Date: September 28, 2016
Source: Swedish University of Agricultural Sciences (SLU)
Forget the view of the Arctic as an icy desert devoid of life. The Arctic summer is buzzing with insects -- and here as everywhere else, plants rely on them for pollination. But who are the insects driving the pollination services across the Arctic? A new study finds the biggest heroes among the most modest of animals: small flies related to our common house fly. This finding offers cause for concern, as arctic fly abundances are declining as the Arctic continues to warm.
Some flies are more important than others
Researchers from Finland, Sweden, Denmark and Canada have focused on a single but common arctic plant: the mountain avens (Dryas). They first recorded what insects visited the flowers of avens at 15 sites in northeast Greenland, then returned to score the seed set of these flowers. The results were clear: the more of the house fly -like flies (family Muscidae) that were present, the more flowers set seed. And even among these flies, a single super-hero emerged: what best explained seed set was the abundance of a single fly, Spilogona sanctipauli.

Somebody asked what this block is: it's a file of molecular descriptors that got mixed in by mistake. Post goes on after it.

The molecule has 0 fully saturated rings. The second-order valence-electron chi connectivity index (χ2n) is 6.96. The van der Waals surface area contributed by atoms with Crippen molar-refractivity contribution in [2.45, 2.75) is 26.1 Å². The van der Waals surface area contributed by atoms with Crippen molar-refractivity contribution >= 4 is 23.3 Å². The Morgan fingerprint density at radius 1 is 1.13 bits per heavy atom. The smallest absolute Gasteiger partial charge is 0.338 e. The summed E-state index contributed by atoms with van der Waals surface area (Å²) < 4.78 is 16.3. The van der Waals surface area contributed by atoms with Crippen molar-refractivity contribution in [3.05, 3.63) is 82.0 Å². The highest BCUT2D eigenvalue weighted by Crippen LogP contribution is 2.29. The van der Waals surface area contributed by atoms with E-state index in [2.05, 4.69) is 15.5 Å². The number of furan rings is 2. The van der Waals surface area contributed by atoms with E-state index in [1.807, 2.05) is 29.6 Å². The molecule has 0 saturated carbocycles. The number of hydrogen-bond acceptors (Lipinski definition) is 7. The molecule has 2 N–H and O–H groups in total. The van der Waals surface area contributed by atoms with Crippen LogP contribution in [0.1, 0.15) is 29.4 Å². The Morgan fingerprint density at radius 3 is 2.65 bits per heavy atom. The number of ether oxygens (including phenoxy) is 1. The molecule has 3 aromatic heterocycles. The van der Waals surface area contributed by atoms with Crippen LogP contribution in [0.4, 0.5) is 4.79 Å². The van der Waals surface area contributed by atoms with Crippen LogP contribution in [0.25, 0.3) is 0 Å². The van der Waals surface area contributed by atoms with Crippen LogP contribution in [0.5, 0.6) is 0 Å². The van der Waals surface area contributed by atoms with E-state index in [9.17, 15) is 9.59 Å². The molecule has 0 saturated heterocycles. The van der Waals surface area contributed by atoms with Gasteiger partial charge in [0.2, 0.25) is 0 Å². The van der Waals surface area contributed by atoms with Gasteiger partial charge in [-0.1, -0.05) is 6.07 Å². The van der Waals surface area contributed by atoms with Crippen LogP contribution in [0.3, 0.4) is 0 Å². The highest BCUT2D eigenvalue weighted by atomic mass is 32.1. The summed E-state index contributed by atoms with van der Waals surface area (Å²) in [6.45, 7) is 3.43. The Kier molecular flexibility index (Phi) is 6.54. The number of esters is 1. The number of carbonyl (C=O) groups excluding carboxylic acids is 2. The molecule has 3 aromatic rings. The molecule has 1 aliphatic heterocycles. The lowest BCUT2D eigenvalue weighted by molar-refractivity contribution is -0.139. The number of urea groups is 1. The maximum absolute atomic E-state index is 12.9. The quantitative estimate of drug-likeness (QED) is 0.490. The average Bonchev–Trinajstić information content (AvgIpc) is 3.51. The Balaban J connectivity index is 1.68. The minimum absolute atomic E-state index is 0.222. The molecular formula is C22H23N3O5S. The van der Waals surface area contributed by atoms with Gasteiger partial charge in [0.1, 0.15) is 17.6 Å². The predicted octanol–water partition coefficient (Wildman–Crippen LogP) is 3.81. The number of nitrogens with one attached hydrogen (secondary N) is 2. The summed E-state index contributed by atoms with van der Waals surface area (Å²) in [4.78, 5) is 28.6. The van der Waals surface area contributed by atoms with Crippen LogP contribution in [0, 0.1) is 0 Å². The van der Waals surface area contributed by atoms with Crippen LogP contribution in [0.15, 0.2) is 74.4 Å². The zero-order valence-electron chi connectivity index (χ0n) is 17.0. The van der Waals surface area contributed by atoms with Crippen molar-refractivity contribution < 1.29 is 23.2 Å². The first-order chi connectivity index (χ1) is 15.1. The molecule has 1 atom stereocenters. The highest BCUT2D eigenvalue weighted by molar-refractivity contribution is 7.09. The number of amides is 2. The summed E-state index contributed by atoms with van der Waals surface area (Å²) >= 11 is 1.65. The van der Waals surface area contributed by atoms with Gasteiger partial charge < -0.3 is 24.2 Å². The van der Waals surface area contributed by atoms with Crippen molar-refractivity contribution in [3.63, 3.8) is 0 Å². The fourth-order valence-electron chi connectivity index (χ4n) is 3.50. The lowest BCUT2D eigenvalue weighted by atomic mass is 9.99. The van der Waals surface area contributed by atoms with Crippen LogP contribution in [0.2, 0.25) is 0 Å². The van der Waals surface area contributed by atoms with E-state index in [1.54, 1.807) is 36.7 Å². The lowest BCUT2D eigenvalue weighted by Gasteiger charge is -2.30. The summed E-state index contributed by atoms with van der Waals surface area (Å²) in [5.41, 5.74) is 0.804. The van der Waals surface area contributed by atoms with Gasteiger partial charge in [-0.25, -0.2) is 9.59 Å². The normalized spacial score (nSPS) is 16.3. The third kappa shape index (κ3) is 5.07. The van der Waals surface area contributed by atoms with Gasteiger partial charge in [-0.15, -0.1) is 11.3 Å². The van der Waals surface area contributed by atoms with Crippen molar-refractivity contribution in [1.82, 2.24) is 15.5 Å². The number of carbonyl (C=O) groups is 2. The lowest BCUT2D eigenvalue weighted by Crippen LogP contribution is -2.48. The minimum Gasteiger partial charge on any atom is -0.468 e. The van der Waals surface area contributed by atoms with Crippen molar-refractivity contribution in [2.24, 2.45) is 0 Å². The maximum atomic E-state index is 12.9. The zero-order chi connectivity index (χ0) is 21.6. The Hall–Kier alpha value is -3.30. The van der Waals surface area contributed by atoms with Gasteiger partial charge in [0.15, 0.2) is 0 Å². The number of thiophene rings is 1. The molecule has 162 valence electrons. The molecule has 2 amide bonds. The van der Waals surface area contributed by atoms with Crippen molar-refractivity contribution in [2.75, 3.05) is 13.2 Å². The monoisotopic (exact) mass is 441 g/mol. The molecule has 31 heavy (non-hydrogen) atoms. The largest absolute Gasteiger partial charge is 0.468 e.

A new use for fly paper
To record the insects visiting a plant, the researchers invented a new solution. "Instead of staring on flowers for hours, waiting to see who sat down on them, we constructed self-trapping flowers," explains Mikko Tiusanen, lead author of the study. "For this, we used something very similar to fly paper -- the sticky traps used to catch e.g. insect pest in green houses. In our case, we cut this sticky paper into natural-looking flowers, and hid them among the real flowers."